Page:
Justin with his third-grade reading partner, Jayla. Photo by Lizzy Young

Alum Justin Harlan teaches to make a difference

TU Alum Justin Harlan discusses his work in Reading Partners and other teaching programs.

Executive Director of Reading Partners and TU alum Justin Harlan exudes passion when he talks about his work. Originally from Kansas City, Harlan attended TU for his bachelor’s degree from 2004 to 2009. Involved in nonprofit work since graduating from TU, one experience in particular changed his view of the world and solidified his interest in nonprofits. The summer before his senior year of college, Harlan did humanitarian work in the middle of Jamaica. At the end of the summer he was invited to the house of a kid named Jason who he had mentored all break.

He said, “I’ll never forget sitting down with his parents in a house that was no bigger than this little area.” He gestured to the small area in Cirque coffee about half the size of the average student’s dorm room. “His parents told me they were being forced to choose which one of their five kids they were going to send to college.

“I remember feeling in that moment that nobody should be forced to make that choice, choosing which of their kids to put on a different life path,” Harlan said.

Harlan returned to the US with a passion for making a difference in children’s lives through education. His passion led him to work for Teach for America.
“TFA recruits, selects and trains people from all sorts of backgrounds to be a teacher in low-income areas, filling a really urgent need for teachers,” Harlan said. “All the schools they place them are Title I schools, so the majority of kids are on free reduced lunch.”

Harlan worked for Teach for America for seven years, where he “had the opportunity to wear a lot of different hats.”

“It was kind of a lucky experience because I was new as a professional and the region was very new too. I was able to grow up alongside the region. As TFA grew, I had the opportunity of taking more on,” he said.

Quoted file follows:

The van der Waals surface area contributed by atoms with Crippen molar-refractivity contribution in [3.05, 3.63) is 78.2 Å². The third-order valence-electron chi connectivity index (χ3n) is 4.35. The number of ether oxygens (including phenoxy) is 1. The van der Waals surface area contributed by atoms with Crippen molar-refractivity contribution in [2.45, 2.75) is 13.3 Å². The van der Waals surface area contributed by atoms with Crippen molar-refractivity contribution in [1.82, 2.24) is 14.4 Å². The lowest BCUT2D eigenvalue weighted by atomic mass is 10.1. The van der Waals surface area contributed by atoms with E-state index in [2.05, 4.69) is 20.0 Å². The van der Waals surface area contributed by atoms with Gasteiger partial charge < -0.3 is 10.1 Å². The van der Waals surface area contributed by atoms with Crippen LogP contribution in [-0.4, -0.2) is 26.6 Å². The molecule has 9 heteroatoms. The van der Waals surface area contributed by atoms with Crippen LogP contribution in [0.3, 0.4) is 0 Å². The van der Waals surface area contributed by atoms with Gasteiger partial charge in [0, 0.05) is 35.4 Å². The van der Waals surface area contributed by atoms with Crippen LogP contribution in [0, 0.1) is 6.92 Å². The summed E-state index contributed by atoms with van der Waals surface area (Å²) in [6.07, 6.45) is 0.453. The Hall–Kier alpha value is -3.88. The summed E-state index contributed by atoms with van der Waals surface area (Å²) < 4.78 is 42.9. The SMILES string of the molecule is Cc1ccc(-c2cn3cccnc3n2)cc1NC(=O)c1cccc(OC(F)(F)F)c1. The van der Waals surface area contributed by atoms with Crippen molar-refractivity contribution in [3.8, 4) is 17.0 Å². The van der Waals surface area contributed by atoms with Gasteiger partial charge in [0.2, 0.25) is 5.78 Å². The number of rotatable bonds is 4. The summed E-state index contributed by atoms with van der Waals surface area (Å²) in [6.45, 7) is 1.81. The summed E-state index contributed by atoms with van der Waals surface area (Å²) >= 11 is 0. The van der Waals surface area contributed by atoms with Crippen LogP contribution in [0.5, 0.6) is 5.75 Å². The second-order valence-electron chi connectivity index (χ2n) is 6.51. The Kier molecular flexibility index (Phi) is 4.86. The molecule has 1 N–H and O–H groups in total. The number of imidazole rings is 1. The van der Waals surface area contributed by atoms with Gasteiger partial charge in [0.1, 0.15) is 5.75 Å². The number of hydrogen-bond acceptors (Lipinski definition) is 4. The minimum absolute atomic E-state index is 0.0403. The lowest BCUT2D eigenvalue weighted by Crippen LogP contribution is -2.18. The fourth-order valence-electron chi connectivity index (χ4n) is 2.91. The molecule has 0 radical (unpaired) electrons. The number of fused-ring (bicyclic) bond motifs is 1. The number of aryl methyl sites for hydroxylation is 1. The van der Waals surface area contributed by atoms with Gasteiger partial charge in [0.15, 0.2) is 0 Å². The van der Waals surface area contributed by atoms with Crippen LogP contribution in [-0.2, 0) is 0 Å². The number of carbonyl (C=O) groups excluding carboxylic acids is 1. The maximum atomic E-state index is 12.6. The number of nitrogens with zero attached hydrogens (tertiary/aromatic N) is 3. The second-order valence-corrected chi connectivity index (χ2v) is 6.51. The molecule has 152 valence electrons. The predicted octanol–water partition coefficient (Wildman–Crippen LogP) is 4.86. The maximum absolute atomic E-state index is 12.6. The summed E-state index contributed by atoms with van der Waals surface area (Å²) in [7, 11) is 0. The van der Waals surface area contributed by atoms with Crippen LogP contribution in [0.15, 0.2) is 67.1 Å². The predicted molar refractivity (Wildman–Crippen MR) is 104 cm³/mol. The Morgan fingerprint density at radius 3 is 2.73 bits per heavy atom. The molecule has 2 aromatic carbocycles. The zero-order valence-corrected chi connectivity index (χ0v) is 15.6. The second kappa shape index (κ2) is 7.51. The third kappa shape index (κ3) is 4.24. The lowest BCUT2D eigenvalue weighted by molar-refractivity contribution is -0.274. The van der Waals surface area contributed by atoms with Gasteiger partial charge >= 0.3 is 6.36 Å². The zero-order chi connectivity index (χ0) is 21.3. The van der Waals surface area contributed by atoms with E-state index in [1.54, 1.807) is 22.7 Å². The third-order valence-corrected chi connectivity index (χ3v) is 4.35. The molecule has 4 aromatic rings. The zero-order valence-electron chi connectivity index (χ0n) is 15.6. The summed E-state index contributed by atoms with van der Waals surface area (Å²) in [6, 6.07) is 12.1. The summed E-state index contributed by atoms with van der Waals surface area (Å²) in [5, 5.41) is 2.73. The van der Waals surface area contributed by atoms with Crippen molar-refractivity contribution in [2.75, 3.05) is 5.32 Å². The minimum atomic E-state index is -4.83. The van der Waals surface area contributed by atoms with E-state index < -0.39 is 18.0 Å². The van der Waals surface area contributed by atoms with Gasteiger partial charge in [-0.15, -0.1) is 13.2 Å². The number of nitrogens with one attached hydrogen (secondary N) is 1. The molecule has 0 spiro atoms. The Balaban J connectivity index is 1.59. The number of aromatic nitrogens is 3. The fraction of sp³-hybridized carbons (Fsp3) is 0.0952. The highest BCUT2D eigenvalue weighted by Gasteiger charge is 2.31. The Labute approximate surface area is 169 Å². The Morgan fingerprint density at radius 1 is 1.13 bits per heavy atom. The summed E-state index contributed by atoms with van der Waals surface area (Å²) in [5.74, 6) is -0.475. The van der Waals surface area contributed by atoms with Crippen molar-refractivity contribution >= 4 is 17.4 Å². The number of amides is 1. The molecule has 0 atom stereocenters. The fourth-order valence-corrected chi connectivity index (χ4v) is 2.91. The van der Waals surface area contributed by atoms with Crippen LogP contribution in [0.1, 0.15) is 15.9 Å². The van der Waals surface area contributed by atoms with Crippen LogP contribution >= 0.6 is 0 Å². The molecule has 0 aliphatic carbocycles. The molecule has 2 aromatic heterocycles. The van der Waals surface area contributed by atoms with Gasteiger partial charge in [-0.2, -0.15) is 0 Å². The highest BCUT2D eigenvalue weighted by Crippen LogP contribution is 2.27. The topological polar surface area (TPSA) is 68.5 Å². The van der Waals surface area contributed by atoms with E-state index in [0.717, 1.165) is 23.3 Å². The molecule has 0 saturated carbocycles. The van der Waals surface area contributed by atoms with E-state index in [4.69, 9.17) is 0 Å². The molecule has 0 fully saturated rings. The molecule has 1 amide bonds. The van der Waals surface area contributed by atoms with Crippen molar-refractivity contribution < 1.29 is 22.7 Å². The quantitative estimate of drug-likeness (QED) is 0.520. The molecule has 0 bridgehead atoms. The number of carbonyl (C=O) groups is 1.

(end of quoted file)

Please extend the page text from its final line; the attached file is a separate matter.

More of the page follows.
This experience allowed Harlan to find what he enjoyed doing the most. He advised college students to find a job they love, saying, “I think having the opportunity in my first couple of years to try a lot of different things out helped me figure out what I liked doing and what I did best.” Harlan encouraged students to try lots of different things before settling on one. He continued, “Entry-level roles are really great for trying a ton of different roles and figuring out what you like best from that.”

The former executive director of Reading Partners recommended him for his current job.

“Our mission is to help children become lifelong readers by empowering communities to provide individualized instruction with measurable results,” Harlan said. “The mission of Reading Partners really is to catch kids up in reading by the end of third grade because a student who is not on grade level by the end of third grade is four times less likely to graduate high school than their peers.”

At the age of eight or nine a student’s opportunities are being opened up as they shift in school from learning to read to reading to learn. Reading becomes the foundation of everything they learn in school, Harlan said.

Reading Partners in Tulsa is growing and having an impact.

“We’ll have 1700 volunteers in Tulsa this year,” Harlan said with pride, “which is pretty amazing when you consider there are 14 regions with reading partners and Tulsa is the biggest despite being one of the smallest cities. Tulsa has embraced the program and really rallied behind kids here.”

Reading Partners is effective because it uses individualized instruction that volunteers are able to provide.

“Reading Partners meets every kid where they are. They figure out the skills they need and work with them to bring them up to skill level,” Harlan said.

Reading Partners has 26 centers in 23 schools in Tulsa. TU is one of Reading Partners’ biggest volunteer providers with over 100 students consistently participating.

Harlan encourages other TU students to join their classmates in volunteering.

“It’s not too late to sign up. It’s really as easy as going to a one-hour. training. If you can read at a third-grade level, you can be a reading partner.” Harlan said with a smile, “I’m sure college students can find an hour in their busy schedules to come and help us out.”

Post Author: tucollegian